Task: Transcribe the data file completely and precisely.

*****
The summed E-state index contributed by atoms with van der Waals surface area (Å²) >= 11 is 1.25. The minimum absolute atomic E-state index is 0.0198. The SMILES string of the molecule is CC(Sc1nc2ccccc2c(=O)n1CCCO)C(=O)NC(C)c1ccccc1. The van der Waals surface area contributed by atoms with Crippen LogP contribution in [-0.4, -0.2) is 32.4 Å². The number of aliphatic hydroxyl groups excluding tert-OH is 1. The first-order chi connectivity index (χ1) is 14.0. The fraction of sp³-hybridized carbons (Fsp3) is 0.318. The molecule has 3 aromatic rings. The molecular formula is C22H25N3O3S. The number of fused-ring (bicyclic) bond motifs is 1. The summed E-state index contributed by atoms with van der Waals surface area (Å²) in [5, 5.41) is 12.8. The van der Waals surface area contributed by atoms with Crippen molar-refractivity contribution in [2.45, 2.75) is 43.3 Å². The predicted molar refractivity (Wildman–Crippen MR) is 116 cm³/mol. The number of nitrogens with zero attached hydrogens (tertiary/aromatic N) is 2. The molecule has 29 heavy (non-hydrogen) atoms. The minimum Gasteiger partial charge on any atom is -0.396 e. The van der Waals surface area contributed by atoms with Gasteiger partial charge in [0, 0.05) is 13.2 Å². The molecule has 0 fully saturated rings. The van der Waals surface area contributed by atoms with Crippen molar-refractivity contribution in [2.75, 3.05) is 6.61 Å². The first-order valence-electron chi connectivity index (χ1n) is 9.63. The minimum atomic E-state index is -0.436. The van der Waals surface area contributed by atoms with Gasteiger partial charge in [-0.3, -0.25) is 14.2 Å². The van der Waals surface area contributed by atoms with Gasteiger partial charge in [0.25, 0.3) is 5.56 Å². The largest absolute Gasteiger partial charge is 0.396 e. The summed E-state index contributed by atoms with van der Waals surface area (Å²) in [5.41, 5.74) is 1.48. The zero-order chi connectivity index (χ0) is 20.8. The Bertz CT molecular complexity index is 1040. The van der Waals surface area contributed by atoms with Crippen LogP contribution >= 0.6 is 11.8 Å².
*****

The summed E-state index contributed by atoms with van der Waals surface area (Å²) >= 11 is 1.25. The minimum absolute atomic E-state index is 0.0198. The SMILES string of the molecule is CC(Sc1nc2ccccc2c(=O)n1CCCO)C(=O)NC(C)c1ccccc1. The van der Waals surface area contributed by atoms with Crippen LogP contribution in [-0.4, -0.2) is 32.4 Å². The number of aliphatic hydroxyl groups excluding tert-OH is 1. The first-order chi connectivity index (χ1) is 14.0. The fraction of sp³-hybridized carbons (Fsp3) is 0.318. The molecule has 3 aromatic rings. The molecular formula is C22H25N3O3S. The number of fused-ring (bicyclic) bond motifs is 1. The summed E-state index contributed by atoms with van der Waals surface area (Å²) in [5, 5.41) is 12.8. The van der Waals surface area contributed by atoms with Crippen molar-refractivity contribution in [2.45, 2.75) is 43.3 Å². The predicted molar refractivity (Wildman–Crippen MR) is 116 cm³/mol. The number of nitrogens with zero attached hydrogens (tertiary/aromatic N) is 2. The molecule has 29 heavy (non-hydrogen) atoms. The minimum Gasteiger partial charge on any atom is -0.396 e. The van der Waals surface area contributed by atoms with Gasteiger partial charge in [0, 0.05) is 13.2 Å². The molecule has 0 fully saturated rings. The van der Waals surface area contributed by atoms with Crippen molar-refractivity contribution in [2.75, 3.05) is 6.61 Å². The first-order valence-electron chi connectivity index (χ1n) is 9.63. The minimum atomic E-state index is -0.436. The van der Waals surface area contributed by atoms with Gasteiger partial charge in [-0.3, -0.25) is 14.2 Å². The van der Waals surface area contributed by atoms with Gasteiger partial charge in [0.25, 0.3) is 5.56 Å². The largest absolute Gasteiger partial charge is 0.396 e. The summed E-state index contributed by atoms with van der Waals surface area (Å²) in [5.41, 5.74) is 1.48. The zero-order chi connectivity index (χ0) is 20.8. The Bertz CT molecular complexity index is 1040. The van der Waals surface area contributed by atoms with Crippen LogP contribution >= 0.6 is 11.8 Å².